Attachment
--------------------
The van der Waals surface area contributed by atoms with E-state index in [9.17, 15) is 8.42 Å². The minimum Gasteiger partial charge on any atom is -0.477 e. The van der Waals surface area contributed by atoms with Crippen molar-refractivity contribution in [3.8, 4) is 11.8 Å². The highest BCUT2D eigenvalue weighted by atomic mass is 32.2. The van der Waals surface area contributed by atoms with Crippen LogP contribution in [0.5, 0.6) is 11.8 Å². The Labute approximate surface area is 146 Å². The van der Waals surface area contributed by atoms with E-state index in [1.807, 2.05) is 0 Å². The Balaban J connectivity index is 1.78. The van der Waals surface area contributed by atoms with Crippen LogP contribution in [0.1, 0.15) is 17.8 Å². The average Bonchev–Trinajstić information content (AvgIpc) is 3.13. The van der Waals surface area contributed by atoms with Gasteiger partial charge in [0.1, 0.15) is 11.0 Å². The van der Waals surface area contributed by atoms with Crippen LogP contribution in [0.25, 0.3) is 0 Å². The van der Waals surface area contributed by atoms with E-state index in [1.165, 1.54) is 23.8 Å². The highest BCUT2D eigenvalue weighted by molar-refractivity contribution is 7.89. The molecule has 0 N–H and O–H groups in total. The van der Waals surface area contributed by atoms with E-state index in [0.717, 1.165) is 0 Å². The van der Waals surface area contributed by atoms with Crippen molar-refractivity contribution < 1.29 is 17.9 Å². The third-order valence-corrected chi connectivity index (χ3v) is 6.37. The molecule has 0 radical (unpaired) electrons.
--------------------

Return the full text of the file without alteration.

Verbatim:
The van der Waals surface area contributed by atoms with E-state index in [9.17, 15) is 8.42 Å². The minimum Gasteiger partial charge on any atom is -0.477 e. The van der Waals surface area contributed by atoms with Crippen molar-refractivity contribution in [3.8, 4) is 11.8 Å². The highest BCUT2D eigenvalue weighted by atomic mass is 32.2. The van der Waals surface area contributed by atoms with Crippen LogP contribution in [0.5, 0.6) is 11.8 Å². The Labute approximate surface area is 146 Å². The van der Waals surface area contributed by atoms with E-state index in [1.807, 2.05) is 0 Å². The Balaban J connectivity index is 1.78. The van der Waals surface area contributed by atoms with Crippen LogP contribution in [0.1, 0.15) is 17.8 Å². The average Bonchev–Trinajstić information content (AvgIpc) is 3.13. The van der Waals surface area contributed by atoms with Gasteiger partial charge in [0.1, 0.15) is 11.0 Å². The van der Waals surface area contributed by atoms with Crippen LogP contribution in [0.25, 0.3) is 0 Å². The van der Waals surface area contributed by atoms with E-state index in [1.165, 1.54) is 23.8 Å². The highest BCUT2D eigenvalue weighted by molar-refractivity contribution is 7.89. The molecule has 0 N–H and O–H groups in total. The van der Waals surface area contributed by atoms with E-state index in [0.717, 1.165) is 0 Å². The van der Waals surface area contributed by atoms with Crippen molar-refractivity contribution < 1.29 is 17.9 Å². The third-order valence-corrected chi connectivity index (χ3v) is 6.37. The molecule has 0 radical (unpaired) electrons.